My guess was that the word dulap had come in Romanian from the Turkish language:  long time ago I had read a book by Victor Eftimiu, (an author that I had the chance to meet once, in my childhood), and I had learned from there that the first bricklayers in the Romanian Countries had been Turks, this way many related Romanian words had come with them, from Turkish. Not all the words, of course: zid (wall) for instance came from Slavik (zidŭ), cărămida (brick) came from Neo-Greek (keremidi), while tavan (ceiling) is the same as the Turkish tavan, geam (glass, window) is in Turkish cam, as for dușumea (floor), the Turkish word is döșeme. Then chirpici (adobe) is in Turkish kerpiç, and there are many other.

So to trace the dulap, I went to Google Translator and looked for the word in Turkish: dolap. Just what I was thinking.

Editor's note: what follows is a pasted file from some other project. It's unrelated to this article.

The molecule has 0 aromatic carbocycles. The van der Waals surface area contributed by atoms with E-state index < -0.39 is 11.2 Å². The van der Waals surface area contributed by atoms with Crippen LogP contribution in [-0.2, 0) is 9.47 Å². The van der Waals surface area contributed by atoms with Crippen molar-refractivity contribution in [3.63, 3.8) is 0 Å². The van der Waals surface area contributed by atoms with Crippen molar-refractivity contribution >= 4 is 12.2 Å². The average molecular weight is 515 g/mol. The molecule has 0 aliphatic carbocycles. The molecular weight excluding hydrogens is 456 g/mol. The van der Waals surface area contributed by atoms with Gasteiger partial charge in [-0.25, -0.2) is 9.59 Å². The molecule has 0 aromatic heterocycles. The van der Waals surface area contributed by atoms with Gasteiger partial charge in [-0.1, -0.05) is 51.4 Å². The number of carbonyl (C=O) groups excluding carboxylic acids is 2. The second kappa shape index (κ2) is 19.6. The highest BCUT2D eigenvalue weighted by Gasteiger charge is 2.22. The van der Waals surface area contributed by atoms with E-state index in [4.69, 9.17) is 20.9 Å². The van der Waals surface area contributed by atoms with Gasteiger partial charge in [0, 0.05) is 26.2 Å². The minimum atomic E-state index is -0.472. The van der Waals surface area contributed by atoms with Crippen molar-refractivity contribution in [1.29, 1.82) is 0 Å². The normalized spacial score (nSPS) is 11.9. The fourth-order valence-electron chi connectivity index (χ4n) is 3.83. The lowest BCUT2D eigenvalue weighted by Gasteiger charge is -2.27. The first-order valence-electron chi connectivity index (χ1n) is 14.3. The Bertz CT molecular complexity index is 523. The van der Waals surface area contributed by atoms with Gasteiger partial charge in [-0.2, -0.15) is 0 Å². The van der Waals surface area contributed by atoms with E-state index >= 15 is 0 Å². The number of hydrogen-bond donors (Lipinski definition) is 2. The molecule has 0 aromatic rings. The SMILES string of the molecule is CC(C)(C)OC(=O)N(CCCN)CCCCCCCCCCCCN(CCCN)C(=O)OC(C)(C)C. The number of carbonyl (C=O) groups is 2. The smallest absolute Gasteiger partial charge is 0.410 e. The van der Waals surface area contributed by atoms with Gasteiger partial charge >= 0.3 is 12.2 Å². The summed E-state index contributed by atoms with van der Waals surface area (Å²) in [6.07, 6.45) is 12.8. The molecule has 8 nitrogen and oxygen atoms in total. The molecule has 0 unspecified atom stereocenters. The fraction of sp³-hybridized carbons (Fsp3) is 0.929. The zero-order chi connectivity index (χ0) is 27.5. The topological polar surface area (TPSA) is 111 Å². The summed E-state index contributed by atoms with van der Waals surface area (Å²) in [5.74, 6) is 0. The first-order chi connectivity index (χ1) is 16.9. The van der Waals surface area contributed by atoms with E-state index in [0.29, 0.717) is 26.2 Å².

Encouraged this way, I tried a translation from Turkish to Arabic, using the same tool, Google Translator. I got خزانة. Well, there was a bit of work to do with this خزانة. There are web sites for Romanization (and not only for Socialization, that are known by everyone), only you need to know how to look for them. This way I got the phonetic transliteration for the Arabic equivalent of the Romanian dulap: it was khzanh. Not what I expected! It's true that Arabs don't note all vowels (only a, in seems, and that one in three or four ways, for open vowel, closed vowel, long vowel, short vowel, and the like), however, kzanh doesn't look at all like dulab, far from that.